And the school in Italy was called Evraia; it was an original interaction design school. And they closed and then reopened in Copenhagen under the word – under the name Copenhagen Institute for Interaction Design. And Kevin went off over there; we thought he was mad. I visited, saw incredible work being done and immediately was sold.

But the real change was when I moved to Copenhagen, and what you learn is that in the Nordics, design is understood as a mindset. It isn't pigeonholed into aesthetics or pixels or fashion. But it's understood as a way to approach the creation of something new, whether it's a solution – although I have a sense that almost all design is a solution to something, whether it's a need or a want. But they really do, and it's been the case since the cooperative movements in Nordic history. I'm not an expert, but there's a culture of applying design to make people's lives better, as opposed to just selling more things or making things pretty.

And it changed my perspective. And a real a-ha moment for me was our first user research project as a student there, which found me on the streets of Copenhagen in the freezing cold in February, after that cold winter of 2010, talking to heroin users about their experience of the city, so that we could report back to the municipality about the user experience of a drug addict around the train station in Copenhagen. And that was deep-end stuff, really amazing experience.

And showed me the value – having been a software developer all the way up and just building ideas based on what my boss told me, it made me think, hang on a minute. We can learn a lot and eliminate a lot of mistakes by having conversations. And that was a massive pivot for me, for sure. Yeah, and a great place to live. And service design is not maybe recognized in the terminology, but you can see it all around you in the way public services work, in the way banks deliver their services in the Nordics, than elsewhere. [0:16:43]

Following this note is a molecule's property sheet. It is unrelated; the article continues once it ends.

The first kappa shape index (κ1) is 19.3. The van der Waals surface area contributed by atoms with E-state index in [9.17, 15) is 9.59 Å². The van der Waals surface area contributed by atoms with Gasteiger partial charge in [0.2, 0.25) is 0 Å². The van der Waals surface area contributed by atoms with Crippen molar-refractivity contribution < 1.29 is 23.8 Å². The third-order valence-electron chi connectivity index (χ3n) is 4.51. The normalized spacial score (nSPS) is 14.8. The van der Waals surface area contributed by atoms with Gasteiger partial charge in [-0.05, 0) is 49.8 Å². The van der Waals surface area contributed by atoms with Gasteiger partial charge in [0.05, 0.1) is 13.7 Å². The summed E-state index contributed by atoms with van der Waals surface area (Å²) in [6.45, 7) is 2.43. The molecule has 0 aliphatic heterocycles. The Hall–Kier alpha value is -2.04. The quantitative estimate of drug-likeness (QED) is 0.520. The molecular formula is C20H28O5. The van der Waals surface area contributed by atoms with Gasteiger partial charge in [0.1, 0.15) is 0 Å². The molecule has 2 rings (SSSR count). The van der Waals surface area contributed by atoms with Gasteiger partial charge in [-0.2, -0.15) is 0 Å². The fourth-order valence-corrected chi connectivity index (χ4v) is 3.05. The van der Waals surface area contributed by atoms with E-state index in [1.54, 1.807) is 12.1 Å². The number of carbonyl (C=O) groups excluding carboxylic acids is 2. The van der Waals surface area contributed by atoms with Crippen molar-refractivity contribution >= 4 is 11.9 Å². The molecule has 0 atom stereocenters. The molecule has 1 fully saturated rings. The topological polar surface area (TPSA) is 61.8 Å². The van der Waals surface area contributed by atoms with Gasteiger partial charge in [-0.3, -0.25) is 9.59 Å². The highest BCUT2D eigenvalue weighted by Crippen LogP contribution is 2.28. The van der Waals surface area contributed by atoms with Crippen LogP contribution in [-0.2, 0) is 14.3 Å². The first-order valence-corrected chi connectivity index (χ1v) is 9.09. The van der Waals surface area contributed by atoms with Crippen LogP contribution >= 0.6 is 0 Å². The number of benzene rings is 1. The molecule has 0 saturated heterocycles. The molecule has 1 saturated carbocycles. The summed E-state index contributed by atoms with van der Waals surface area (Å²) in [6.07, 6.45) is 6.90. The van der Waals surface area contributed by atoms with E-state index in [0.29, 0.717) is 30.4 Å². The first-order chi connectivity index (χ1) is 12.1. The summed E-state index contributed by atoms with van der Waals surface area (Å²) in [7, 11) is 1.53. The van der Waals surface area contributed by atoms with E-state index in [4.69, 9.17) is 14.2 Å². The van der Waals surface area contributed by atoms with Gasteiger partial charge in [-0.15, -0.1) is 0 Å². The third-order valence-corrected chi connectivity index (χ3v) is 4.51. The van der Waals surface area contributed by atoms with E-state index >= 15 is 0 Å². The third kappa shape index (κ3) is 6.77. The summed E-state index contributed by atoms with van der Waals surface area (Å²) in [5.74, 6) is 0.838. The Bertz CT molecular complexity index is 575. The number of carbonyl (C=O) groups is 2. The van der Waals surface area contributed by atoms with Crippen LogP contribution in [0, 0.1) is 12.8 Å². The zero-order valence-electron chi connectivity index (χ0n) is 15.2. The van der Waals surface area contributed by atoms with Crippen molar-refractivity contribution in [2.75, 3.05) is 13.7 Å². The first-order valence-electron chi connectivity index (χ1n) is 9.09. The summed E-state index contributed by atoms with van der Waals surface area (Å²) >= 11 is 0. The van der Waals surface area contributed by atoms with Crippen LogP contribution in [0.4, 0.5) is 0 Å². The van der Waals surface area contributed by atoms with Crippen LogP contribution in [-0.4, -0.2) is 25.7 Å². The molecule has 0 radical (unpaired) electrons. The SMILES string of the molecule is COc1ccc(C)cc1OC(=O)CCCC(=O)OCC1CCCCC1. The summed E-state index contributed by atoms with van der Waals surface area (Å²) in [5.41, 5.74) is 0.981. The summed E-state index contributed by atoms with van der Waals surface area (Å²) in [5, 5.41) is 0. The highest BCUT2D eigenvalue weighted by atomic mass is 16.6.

Richard Rodger: [0:16:45] Yeah, we could definitely do with a bit of that. The – it sounds like there are fundamental models that most people have, that don't exist in other parts of the world. [0:17:02]

John Lynch: [0:17:03] I wouldn't be so critical as to say they don’t exist. We are starting to understand, and there's good work being done in particular in education here in Ireland and in the UK. I lived in London for two years, and the UK's national government is really great at – there's – I think there's 750 service designers in the UK's Ministry of Justice. I'm pretty sure that was the stat when I spoke to the last person I'd spoke to there last, maybe two years ago.

So, it's more common that you think. It's just the terminology. We do ourselves the disservice of changing the terminology quite frequently, and really, it's about the mindset that underpins it. For example, the Irish government launched their own design principles for government back in October. There's a real awareness of – what I – the catch-all is people centered design.: making sure you're meeting the needs of the people who use the service. And that's a moving target; that's – we're definitely on the up. [0:18:04]

Richard Rodger: [0:18:05] So, you're saying change is happening; it is starting to infuse a little bit. [0:18:10]